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Marketing Channels and Wholesaling

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1 Marketing Channels and Wholesaling
Chapter 14 MR2100

2 Channels of Distribution
A Channel of Distribution, or Marketing Channel, is the route that a product follows in order to pass from the manufacturer to the ultimate consumer

3 Marketing Intermediaries
The organizations that the product flows through on its way to the consumer are known as Marketing Intermediaries.


5 Direct Channels vs. Indirect Channels
Some marketing Channels are relatively short with few intermediaries -- These are known as Direct Channels Some marketing channels are relatively long with many intermediaries -- These are known as Indirect Channels


7 Why are there Marketing Intermediaries?
Marketing intermediaries allow for the smooth flow of products and product information from the manufacturer to the consumer. Intermediaries help manufactures distribute their products, and help consumers easily find and obtain the products that they need to buy. Intermediaries reduce the number of contacts necessary in order to make a sale thereby facilitating the marketing process.

8 The Channel for your New Honda Car

9 Functions of an Intermediary

10 Functions Performed By Intermediaries
Transactional Functions -- These functions involve the buying of products from manufacturers/producers; the risk that taken on by the intermediary in buying on speculation that some consumer will want to eventually buy these products from the intermediary; and the eventual selling of products to consumers.

11 Functions Performed By Intermediaries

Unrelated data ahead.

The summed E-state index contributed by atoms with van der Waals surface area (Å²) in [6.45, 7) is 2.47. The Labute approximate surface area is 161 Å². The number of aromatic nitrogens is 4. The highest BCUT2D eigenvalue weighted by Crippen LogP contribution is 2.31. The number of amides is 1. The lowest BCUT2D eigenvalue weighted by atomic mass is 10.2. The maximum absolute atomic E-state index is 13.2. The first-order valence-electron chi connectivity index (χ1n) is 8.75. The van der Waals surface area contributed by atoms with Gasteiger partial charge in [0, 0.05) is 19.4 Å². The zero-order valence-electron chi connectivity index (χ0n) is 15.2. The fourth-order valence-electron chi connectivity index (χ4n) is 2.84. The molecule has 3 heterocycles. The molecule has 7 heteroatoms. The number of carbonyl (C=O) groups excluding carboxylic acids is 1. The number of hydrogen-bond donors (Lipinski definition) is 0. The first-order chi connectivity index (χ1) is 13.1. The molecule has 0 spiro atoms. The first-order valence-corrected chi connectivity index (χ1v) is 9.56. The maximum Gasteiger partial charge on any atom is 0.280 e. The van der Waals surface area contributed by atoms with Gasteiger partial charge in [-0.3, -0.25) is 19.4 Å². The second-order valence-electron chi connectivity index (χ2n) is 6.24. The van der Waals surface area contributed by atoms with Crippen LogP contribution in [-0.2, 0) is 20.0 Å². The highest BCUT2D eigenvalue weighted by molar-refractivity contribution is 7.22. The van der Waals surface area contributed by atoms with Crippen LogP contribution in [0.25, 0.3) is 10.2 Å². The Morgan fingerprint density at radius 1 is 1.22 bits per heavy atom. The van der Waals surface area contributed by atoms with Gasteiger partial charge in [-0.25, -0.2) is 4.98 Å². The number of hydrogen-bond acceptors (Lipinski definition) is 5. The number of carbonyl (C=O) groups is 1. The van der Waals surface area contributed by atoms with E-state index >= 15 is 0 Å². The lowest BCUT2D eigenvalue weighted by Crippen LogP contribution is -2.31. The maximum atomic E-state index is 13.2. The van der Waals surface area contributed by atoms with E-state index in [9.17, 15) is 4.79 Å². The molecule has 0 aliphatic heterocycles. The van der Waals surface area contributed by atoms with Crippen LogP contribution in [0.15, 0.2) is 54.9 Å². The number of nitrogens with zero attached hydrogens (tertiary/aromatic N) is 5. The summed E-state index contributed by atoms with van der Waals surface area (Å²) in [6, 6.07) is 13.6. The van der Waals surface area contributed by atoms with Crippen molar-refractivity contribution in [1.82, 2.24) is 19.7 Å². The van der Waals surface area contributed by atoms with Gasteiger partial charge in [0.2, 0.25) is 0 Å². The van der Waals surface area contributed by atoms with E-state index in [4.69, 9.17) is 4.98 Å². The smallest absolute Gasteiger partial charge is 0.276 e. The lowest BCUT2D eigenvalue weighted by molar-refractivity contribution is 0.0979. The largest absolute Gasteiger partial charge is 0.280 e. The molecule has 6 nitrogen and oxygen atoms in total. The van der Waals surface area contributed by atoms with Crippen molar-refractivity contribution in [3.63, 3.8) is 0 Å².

Logistical Functions -- These functions involve mixing up the various products from different manufacturers (assorting); Moving and keeping the product safe from loss (shipping and storing) and breaking down the large quantities of products that manufacturers send in, into managable size quantities to be shipped to retailers/consumers (sorting).

12 Functions Performed By Intermediaries
Facilitating Functions -- These functions involve making it easy for the retailers/consumers to buy the products. Two of the primary roles here involve providing financing, and providing marketing/product information to retailers and/or consumers.

13 Types of Wholesale Intermediaries
Generally there are two types of wholesalers: Full line/service wholesalers -- ones that provide all of the three major functions. Limited line/service wholesalers -- ones that provide only a limited number of functions.

14 Agents vs. Brokers Agents work for the manufacture and look after their interests. Brokers work for their customers and seek the best possible deal from manufacturers.

15 Vertical Marketing Systems - Overview
Vertical marketing systems are formalized links between each manufacturer/ intermediary in a marketing channel. These formalized links can take one of three forms: Corporate Systems Contractual Systems Administered Systems